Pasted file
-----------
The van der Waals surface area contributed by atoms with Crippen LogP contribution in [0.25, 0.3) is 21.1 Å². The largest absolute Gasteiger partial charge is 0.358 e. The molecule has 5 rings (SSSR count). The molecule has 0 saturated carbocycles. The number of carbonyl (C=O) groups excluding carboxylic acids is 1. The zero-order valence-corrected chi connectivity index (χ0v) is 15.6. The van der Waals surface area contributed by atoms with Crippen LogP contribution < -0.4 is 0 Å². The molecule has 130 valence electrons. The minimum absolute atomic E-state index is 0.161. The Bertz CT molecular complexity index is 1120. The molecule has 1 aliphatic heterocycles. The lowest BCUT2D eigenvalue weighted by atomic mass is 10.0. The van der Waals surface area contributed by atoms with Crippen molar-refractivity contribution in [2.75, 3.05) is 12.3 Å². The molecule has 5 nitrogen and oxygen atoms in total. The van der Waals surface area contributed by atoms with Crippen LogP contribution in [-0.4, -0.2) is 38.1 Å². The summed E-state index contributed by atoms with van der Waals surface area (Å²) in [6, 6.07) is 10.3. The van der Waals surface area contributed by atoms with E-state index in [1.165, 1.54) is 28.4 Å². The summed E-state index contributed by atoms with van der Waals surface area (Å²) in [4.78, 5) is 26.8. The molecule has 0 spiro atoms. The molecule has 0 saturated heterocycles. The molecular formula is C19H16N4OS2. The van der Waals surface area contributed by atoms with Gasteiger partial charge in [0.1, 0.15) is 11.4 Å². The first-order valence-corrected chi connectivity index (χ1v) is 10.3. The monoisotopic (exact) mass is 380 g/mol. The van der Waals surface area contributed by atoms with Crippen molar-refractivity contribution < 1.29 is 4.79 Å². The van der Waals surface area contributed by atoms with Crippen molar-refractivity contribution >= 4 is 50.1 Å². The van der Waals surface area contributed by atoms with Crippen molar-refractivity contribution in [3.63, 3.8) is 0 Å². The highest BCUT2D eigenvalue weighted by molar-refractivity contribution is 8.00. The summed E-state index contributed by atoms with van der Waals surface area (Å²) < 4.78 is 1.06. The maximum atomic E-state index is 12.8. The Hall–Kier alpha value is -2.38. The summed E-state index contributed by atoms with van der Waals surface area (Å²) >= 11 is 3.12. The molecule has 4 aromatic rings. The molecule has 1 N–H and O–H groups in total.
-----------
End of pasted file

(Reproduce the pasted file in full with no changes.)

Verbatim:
The van der Waals surface area contributed by atoms with Crippen LogP contribution in [0.25, 0.3) is 21.1 Å². The largest absolute Gasteiger partial charge is 0.358 e. The molecule has 5 rings (SSSR count). The molecule has 0 saturated carbocycles. The number of carbonyl (C=O) groups excluding carboxylic acids is 1. The zero-order valence-corrected chi connectivity index (χ0v) is 15.6. The van der Waals surface area contributed by atoms with Crippen LogP contribution < -0.4 is 0 Å². The molecule has 130 valence electrons. The minimum absolute atomic E-state index is 0.161. The Bertz CT molecular complexity index is 1120. The molecule has 1 aliphatic heterocycles. The lowest BCUT2D eigenvalue weighted by atomic mass is 10.0. The van der Waals surface area contributed by atoms with Crippen molar-refractivity contribution in [2.75, 3.05) is 12.3 Å². The molecule has 5 nitrogen and oxygen atoms in total. The van der Waals surface area contributed by atoms with Crippen LogP contribution in [-0.4, -0.2) is 38.1 Å². The summed E-state index contributed by atoms with van der Waals surface area (Å²) in [6, 6.07) is 10.3. The van der Waals surface area contributed by atoms with E-state index in [1.165, 1.54) is 28.4 Å². The summed E-state index contributed by atoms with van der Waals surface area (Å²) in [4.78, 5) is 26.8. The molecule has 0 spiro atoms. The molecule has 0 saturated heterocycles. The molecular formula is C19H16N4OS2. The van der Waals surface area contributed by atoms with Gasteiger partial charge in [0.1, 0.15) is 11.4 Å². The first-order valence-corrected chi connectivity index (χ1v) is 10.3. The monoisotopic (exact) mass is 380 g/mol. The van der Waals surface area contributed by atoms with Crippen molar-refractivity contribution < 1.29 is 4.79 Å². The van der Waals surface area contributed by atoms with Crippen molar-refractivity contribution >= 4 is 50.1 Å². The van der Waals surface area contributed by atoms with Crippen molar-refractivity contribution in [3.63, 3.8) is 0 Å². The highest BCUT2D eigenvalue weighted by molar-refractivity contribution is 8.00. The summed E-state index contributed by atoms with van der Waals surface area (Å²) < 4.78 is 1.06. The maximum atomic E-state index is 12.8. The Hall–Kier alpha value is -2.38. The summed E-state index contributed by atoms with van der Waals surface area (Å²) >= 11 is 3.12. The molecule has 4 aromatic rings. The molecule has 1 N–H and O–H groups in total.